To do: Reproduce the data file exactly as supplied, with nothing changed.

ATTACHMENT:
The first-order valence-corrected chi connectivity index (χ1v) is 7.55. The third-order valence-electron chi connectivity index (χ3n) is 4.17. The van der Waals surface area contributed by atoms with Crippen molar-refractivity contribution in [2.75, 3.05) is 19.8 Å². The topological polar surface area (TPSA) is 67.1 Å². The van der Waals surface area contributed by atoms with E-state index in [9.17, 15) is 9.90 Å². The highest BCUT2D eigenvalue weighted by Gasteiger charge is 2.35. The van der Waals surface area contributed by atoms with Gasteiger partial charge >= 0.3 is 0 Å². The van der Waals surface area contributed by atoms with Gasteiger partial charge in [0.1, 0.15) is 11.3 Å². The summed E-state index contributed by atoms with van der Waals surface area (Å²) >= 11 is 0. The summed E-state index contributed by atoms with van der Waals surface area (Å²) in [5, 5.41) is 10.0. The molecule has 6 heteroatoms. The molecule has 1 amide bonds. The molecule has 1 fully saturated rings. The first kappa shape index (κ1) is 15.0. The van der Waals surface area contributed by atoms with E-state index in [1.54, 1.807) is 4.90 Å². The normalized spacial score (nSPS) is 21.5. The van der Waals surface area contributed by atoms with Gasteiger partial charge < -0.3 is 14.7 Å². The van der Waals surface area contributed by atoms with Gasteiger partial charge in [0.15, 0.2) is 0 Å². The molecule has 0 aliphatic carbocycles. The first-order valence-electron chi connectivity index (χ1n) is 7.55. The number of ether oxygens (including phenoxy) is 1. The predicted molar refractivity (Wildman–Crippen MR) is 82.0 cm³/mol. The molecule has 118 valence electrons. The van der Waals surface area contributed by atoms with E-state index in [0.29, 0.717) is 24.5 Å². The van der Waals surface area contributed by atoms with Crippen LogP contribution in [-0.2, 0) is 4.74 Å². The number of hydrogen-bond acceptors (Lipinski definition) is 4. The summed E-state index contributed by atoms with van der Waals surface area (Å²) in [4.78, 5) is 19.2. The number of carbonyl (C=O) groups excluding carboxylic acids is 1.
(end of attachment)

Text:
The first-order valence-corrected chi connectivity index (χ1v) is 7.55. The third-order valence-electron chi connectivity index (χ3n) is 4.17. The van der Waals surface area contributed by atoms with Crippen molar-refractivity contribution in [2.75, 3.05) is 19.8 Å². The topological polar surface area (TPSA) is 67.1 Å². The van der Waals surface area contributed by atoms with E-state index in [9.17, 15) is 9.90 Å². The highest BCUT2D eigenvalue weighted by Gasteiger charge is 2.35. The van der Waals surface area contributed by atoms with Gasteiger partial charge >= 0.3 is 0 Å². The van der Waals surface area contributed by atoms with Gasteiger partial charge in [0.1, 0.15) is 11.3 Å². The summed E-state index contributed by atoms with van der Waals surface area (Å²) >= 11 is 0. The summed E-state index contributed by atoms with van der Waals surface area (Å²) in [5, 5.41) is 10.0. The molecule has 6 heteroatoms. The molecule has 1 amide bonds. The molecule has 1 fully saturated rings. The first kappa shape index (κ1) is 15.0. The van der Waals surface area contributed by atoms with E-state index in [1.54, 1.807) is 4.90 Å². The normalized spacial score (nSPS) is 21.5. The van der Waals surface area contributed by atoms with Gasteiger partial charge < -0.3 is 14.7 Å². The van der Waals surface area contributed by atoms with Gasteiger partial charge in [0.15, 0.2) is 0 Å². The molecule has 0 aliphatic carbocycles. The first-order valence-electron chi connectivity index (χ1n) is 7.55. The number of ether oxygens (including phenoxy) is 1. The predicted molar refractivity (Wildman–Crippen MR) is 82.0 cm³/mol. The molecule has 118 valence electrons. The van der Waals surface area contributed by atoms with E-state index in [0.29, 0.717) is 24.5 Å². The van der Waals surface area contributed by atoms with Crippen LogP contribution in [-0.2, 0) is 4.74 Å². The number of hydrogen-bond acceptors (Lipinski definition) is 4. The summed E-state index contributed by atoms with van der Waals surface area (Å²) in [4.78, 5) is 19.2. The number of carbonyl (C=O) groups excluding carboxylic acids is 1.